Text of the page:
Finally, there is the plea to ‘get me tobacco’ (27). Whereas the poem begins by reporting a loss, it ends by asking for a reversal of this process: to have, to gain, to obtain, to receive, all the associations of get. Learners might also observe the only use in the poem of the present progressive tense; losing indicates an action in progress – therefore not yet complete or finished; this may be the only element of optimism in the discourse.

The semantic sense alone reveals little of the importance of loss and gain within the context of this poetic discourse; only by seeing these verbs (losing, have, get) in a contextual pattern does a knowledge of their corresponding pragmatic value begin to emerge. Language learners might go on to explore the associative potential of other “cohesive chains” (Tierney & Mosenthal, 1982) in the discourse – for example, know, learn, teach, understand.

Register

Brown & Yule (1983) suggest, as Pratt has, that it is people who communicate and make reference, and people who interpret and make inferences. As Halliday and Hassan have suggested, certain cohesive ties in a text enable readers to establish continuity, or patterns of texture. They also suggest that cohesion needs to be supplemented by a notion of register, which they have defined as ‘variety according to use’ (1964:77), or ‘appropriateness to situation’ (1976:13). Brown refers to the necessity of this in discourse: ‘The adult second language learner must acquire adaptability of register in order to be able to encode and decode the discourse around him correctly’ (1980:191). Sridhar (1982) discusses ‘register confusion’ in non-native English literature, and Rivers and Temperly propose that the recognition of register will ‘… help (learners) to recognize the author’s intent in conversational material in written English’ (1978:14).

Register is often discussed in terms of degrees of formality and informality, and, in Turner’s words, reflects ‘adjustments to an audience’ (1973:186). Poetry is, in some ways then, a case in contradiction: as genre, it is formal, published, and public; yet its content is often intimate. To that extent, the reader is also more involved, to perhaps the ‘deeper levels’ of Snyder’s definition.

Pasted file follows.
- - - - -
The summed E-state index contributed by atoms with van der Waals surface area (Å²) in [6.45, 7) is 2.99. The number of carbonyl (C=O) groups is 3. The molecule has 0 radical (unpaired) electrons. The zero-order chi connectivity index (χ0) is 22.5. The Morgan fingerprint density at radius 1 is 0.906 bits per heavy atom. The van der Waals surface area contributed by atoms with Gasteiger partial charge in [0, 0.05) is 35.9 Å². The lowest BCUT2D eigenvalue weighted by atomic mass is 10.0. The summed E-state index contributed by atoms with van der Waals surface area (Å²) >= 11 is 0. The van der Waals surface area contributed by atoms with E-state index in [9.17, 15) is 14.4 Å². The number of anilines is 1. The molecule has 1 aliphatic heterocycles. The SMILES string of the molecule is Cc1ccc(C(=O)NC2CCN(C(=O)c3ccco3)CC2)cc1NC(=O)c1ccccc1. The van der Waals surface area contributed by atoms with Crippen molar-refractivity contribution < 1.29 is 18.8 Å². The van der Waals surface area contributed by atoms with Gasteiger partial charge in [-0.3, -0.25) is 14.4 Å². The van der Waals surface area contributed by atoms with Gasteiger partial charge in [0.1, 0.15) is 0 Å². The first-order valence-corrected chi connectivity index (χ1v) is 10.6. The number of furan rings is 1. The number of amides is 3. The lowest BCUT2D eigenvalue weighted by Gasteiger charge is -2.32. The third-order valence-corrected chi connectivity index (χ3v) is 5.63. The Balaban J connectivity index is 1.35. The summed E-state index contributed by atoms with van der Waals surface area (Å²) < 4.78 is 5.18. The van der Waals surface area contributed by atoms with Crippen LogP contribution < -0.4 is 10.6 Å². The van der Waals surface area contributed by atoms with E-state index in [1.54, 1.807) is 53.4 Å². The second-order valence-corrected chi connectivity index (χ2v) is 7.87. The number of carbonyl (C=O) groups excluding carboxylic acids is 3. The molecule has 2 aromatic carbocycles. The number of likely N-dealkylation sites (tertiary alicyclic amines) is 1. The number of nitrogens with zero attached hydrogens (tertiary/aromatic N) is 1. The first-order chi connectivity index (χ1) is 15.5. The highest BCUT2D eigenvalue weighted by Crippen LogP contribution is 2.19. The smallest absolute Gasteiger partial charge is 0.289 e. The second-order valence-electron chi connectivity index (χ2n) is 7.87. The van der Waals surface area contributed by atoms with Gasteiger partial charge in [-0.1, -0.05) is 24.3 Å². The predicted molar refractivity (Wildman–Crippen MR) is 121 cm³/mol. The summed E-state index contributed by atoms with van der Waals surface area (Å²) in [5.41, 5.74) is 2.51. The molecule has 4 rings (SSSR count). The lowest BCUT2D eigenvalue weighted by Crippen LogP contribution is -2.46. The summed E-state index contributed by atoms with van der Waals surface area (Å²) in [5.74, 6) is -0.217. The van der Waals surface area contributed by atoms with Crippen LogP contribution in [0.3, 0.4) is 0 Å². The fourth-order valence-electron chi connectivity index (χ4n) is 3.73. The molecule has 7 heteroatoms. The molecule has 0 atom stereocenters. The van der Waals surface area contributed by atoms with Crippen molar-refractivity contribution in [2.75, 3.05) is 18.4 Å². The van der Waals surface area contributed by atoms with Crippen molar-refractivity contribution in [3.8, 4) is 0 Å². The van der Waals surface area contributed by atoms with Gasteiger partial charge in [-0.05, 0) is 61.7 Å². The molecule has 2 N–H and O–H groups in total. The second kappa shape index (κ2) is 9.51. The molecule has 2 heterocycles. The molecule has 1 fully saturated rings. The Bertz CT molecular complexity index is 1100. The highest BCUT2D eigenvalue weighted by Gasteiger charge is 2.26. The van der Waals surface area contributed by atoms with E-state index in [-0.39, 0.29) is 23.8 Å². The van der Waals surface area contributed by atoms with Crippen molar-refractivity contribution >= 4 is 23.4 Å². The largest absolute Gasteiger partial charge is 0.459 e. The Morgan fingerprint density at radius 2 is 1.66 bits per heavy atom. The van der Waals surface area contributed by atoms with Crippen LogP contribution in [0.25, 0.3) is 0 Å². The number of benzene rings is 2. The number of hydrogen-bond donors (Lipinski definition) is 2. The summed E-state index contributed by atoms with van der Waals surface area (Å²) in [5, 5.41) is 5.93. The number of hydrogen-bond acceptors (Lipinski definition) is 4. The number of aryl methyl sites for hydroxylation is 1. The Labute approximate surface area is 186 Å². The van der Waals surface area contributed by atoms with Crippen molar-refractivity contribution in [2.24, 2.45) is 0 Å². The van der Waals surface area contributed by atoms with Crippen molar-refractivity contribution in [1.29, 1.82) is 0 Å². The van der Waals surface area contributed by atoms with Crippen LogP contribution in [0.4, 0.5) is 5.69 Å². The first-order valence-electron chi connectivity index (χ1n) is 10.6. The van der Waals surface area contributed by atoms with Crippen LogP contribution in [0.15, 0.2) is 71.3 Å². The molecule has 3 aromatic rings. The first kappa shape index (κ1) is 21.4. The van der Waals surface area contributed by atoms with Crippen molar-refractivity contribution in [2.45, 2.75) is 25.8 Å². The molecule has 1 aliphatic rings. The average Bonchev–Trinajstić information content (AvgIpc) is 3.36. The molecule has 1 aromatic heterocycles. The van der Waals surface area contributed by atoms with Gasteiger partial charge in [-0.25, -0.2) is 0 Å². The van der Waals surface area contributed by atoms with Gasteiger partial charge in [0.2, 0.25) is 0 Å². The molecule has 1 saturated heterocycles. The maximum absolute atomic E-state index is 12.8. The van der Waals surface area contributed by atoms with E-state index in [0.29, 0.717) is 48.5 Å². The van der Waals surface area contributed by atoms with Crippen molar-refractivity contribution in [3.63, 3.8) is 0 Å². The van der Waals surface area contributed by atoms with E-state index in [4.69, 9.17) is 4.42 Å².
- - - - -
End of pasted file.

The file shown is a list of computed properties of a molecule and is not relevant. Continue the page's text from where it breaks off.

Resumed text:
Leech (1969) identifies several features of register that may indicate degrees of formality. Among these are the presence of idiomatic phrases, and the use of contractions. Contractions, for example, are frequent (they’re, don’t, couldn’t) and further indicate a colloquial, familiar register. Even the lack of punctuation or capitalization indicated informality, a lack of concern for orthographic conventions, and perhaps other conventions as well.

Such use indicates to us, as readers, the nature of the social relationships among the participants of this poetic discourse. The granddaughter-narrator uses the familiar, even intimate, expression when referring to her gramma. On the other hand, gramma laments the fact that her grandchildren cannot talk indian (3), and that her daughters no longer speak indian (18). Since there is no language called ‘Indian’, we must assume a colloquial usage, a term peculiar to a particular group, indicating a particular meaning. Who would use such a term? Perhaps white men, perhaps the grandchildren; in any case, another reminder of ‘The way things are’.

Any impression of the poem as informal or casual, however, may be deceptive. We have yet a remaining example in the discourse to verify perhaps its most purposeful activity: that is, the speech act of request. How important is the grandmother’s request? Consider the imperative please (26). It is the most formal element in the poem, and its use indicates a politeness often reserved for strangers-somebody anybody certainly qualify. The pragmatic value of this please is further indicated by its ability to command a single line in the arrangement of the poem-indeed it is the only word to do so.

Leech also notes that in any given situation we may ‘automatically switch’ to the appropriate register. The familiar tone of the poem, as indicated by the frequent colloquial markers, continues until the final plea when the registers are abruptly mixed. An understanding of the semantic sense alone of the word please is inadequate to account for its urgent value at the end of the poem. Only by hearing the term in contrast to the overall tone of the poem, do we sense this urgency. Register, then, like the patterning of pronouns, and the associative meanings of possession and loss, further extends the potential for a stylistic interpretation of NorthSun’s poem.

Coherence

Stylistics reminds us that our goal is still the coherent interpretation of literary text as discourse. As Widdowson states: ‘It is only when we see how items converge on a common frame of reference that we make sense of connections and achieve coherence in discourse’ (1983:70). And Pratt speaks of the need for a contextually based approach to texts that spans various discourse types, among them literature, and finds such an approach in speech act theory: ‘Speech act theory offers a useful and interesting way of treating (this) kind of contextual information’ (Pratt 1977:80).